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Corona and labor law: Can the boss measure my body temperature?


In the corona crisis, companies are increasingly relying on fever scanners to protect their workforce. But can the employer do it that easy?

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A fever is taken before going to the office - this is no longer uncommon

Photo: martin-dm / E + / Getty Images

In more and more companies, fever is measured at the entrance.

Temperature scanners are intended to protect employees from being infected with the corona virus, the argument goes.

But can superiors just do it like that?

Data protectionists are also asking themselves this question: is it allowed for health protection to collect employee data and possibly even to save it in a personalized manner?

Controversial point of data storage

"There is still disagreement about this," says Munich labor law specialist Manuela Rauch, 39. "Some say that a temperature check is necessary as a precautionary measure to protect the health of the workforce and to avoid infections, while others argue that the temperature per se yes, there is still no indication of having been infected with the corona virus, "said the lawyer.

The crux of the matter, says Rauch, is the processing of the data, especially its storage.

If processing is not permitted, the boss may not even order the workforce to be measured with a fever scanner.

So if you are sent home because you refuse to be scanned - scanning as such is not allowed in this specific case - the employer must continue to pay you and cannot threaten with consequences.

If there is a works council, it must be involved

In any case, the boss is only allowed to introduce such fever scanners if the employees have previously received a data protection declaration and have been informed about which data the fever scanner records and where this data remains.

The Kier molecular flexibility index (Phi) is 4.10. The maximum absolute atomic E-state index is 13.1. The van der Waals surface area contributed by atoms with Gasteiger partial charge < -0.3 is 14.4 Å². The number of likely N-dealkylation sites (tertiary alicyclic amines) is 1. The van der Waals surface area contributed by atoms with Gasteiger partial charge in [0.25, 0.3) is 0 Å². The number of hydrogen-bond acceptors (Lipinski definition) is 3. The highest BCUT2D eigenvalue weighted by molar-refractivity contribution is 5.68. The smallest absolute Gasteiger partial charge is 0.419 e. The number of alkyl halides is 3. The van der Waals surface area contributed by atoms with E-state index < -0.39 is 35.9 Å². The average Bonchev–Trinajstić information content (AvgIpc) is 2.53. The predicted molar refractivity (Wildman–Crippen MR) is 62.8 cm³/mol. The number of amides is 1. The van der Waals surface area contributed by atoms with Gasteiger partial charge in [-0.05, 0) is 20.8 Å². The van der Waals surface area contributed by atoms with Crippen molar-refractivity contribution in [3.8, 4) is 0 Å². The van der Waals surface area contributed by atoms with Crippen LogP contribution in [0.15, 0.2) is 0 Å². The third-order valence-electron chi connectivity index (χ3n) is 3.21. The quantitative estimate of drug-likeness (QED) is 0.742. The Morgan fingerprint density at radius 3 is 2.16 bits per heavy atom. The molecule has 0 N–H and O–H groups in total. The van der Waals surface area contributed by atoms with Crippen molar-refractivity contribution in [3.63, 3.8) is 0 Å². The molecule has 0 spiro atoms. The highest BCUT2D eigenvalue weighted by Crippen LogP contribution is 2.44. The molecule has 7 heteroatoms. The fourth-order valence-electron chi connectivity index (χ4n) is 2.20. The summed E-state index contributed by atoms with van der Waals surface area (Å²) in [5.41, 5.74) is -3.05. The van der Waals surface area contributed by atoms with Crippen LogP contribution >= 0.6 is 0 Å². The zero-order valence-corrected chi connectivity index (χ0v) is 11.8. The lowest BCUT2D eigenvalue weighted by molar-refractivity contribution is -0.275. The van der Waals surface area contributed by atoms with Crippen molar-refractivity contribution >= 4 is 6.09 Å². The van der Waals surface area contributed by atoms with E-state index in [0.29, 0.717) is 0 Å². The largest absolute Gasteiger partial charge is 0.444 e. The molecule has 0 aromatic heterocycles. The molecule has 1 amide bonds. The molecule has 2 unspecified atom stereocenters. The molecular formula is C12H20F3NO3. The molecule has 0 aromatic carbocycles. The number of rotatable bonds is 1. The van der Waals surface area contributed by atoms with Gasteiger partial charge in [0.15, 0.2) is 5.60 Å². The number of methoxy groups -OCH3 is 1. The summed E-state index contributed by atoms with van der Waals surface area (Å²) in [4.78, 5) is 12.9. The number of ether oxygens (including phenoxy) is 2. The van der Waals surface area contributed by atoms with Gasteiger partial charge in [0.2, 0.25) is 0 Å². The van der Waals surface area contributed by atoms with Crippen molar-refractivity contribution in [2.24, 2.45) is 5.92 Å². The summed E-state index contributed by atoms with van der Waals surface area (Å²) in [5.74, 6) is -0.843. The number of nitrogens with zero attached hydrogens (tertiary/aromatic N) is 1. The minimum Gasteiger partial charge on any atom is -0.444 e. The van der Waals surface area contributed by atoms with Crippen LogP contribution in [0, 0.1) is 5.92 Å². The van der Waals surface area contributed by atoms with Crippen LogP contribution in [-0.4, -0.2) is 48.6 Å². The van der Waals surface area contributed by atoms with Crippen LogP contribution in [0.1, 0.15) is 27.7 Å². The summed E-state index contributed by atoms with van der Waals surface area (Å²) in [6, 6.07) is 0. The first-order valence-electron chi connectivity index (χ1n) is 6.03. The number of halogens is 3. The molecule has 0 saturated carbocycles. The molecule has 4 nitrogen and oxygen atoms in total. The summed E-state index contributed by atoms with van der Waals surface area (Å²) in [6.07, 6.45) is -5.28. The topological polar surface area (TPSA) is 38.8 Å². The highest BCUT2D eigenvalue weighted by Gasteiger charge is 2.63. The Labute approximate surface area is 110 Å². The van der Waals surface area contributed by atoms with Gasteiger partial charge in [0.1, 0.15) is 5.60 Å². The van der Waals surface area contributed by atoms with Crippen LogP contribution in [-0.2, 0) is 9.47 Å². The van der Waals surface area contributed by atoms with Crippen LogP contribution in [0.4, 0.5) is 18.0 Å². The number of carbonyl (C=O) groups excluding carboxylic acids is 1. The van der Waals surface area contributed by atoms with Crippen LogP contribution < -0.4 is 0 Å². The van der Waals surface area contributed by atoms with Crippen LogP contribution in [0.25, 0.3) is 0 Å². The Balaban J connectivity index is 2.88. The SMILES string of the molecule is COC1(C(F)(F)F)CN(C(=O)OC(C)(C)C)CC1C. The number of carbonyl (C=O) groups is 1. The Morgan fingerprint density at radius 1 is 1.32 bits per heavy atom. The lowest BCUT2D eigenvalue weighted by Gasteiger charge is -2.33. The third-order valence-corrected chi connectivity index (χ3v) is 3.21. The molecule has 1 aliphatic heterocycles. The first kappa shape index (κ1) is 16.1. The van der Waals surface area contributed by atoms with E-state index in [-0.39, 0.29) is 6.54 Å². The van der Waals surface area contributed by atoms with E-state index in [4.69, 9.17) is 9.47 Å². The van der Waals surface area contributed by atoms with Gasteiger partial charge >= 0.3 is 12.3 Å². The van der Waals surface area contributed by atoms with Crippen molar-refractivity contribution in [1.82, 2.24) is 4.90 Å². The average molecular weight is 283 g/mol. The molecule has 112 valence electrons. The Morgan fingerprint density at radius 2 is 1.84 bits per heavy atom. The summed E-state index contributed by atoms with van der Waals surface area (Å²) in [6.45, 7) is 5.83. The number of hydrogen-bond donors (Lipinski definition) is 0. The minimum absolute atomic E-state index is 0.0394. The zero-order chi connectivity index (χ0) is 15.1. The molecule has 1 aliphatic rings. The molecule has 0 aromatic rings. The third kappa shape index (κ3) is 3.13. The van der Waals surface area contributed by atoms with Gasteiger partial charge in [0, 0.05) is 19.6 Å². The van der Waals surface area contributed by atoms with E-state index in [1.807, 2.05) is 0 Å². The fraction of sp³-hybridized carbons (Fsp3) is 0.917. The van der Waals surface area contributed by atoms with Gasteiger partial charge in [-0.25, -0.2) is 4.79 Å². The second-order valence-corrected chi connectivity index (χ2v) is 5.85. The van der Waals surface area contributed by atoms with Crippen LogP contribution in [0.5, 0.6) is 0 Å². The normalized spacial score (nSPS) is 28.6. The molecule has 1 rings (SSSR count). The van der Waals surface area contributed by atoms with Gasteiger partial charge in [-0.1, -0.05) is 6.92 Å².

"If the employees have not been adequately informed in advance and have not received such a data protection declaration at all, then it will be tight for the employer," says Rauch.

Independently of such a data protection declaration, the employee can in principle also request information from the boss about which data the company has saved about him.

If there is a works council in the company, the employer must involve it in the decision about a fever scanner in the company.

A company agreement would therefore have to be concluded.

There are still no court decisions on such fever scanner cases.

The classifications of the data protection supervisory authorities are also very different from state to state and are heavily dependent on the individual case and the industry.

If the specific case allows and the workforce can be effectively and verifiably protected by a fever scanner, it is usually assumed that health protection outweighs data protection, says Rauch.

In cases and industries where it is possible for employees to do their work from home without any major problems, the specialist lawyer currently advises working from their desks anyway.

The calculation is simple: fewer contacts mean fewer infections.

Icon: The mirror

Source: spiegel

All business articles on 2020-10-30

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